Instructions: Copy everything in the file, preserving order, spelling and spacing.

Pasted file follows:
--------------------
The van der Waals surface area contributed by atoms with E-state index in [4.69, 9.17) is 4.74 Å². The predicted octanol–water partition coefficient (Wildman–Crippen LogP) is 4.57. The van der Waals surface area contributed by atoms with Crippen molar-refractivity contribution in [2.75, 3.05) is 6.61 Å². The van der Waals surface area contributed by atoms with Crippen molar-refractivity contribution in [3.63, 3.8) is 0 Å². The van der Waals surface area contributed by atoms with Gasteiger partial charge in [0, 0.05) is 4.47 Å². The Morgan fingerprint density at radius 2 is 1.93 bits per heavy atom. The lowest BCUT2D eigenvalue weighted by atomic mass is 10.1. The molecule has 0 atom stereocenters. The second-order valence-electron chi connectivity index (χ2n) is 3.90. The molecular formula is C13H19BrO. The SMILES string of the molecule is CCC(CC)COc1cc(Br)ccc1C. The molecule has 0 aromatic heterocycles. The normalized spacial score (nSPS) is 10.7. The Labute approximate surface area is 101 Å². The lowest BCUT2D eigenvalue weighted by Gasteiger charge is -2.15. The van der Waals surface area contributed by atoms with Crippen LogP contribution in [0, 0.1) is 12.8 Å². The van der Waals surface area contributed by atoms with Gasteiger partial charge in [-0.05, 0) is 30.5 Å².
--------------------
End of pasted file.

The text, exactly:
The van der Waals surface area contributed by atoms with E-state index in [4.69, 9.17) is 4.74 Å². The predicted octanol–water partition coefficient (Wildman–Crippen LogP) is 4.57. The van der Waals surface area contributed by atoms with Crippen molar-refractivity contribution in [2.75, 3.05) is 6.61 Å². The van der Waals surface area contributed by atoms with Crippen molar-refractivity contribution in [3.63, 3.8) is 0 Å². The van der Waals surface area contributed by atoms with Gasteiger partial charge in [0, 0.05) is 4.47 Å². The Morgan fingerprint density at radius 2 is 1.93 bits per heavy atom. The lowest BCUT2D eigenvalue weighted by atomic mass is 10.1. The molecule has 0 atom stereocenters. The second-order valence-electron chi connectivity index (χ2n) is 3.90. The molecular formula is C13H19BrO. The SMILES string of the molecule is CCC(CC)COc1cc(Br)ccc1C. The molecule has 0 aromatic heterocycles. The normalized spacial score (nSPS) is 10.7. The Labute approximate surface area is 101 Å². The lowest BCUT2D eigenvalue weighted by Gasteiger charge is -2.15. The van der Waals surface area contributed by atoms with Crippen LogP contribution in [0, 0.1) is 12.8 Å². The van der Waals surface area contributed by atoms with Gasteiger partial charge in [-0.05, 0) is 30.5 Å².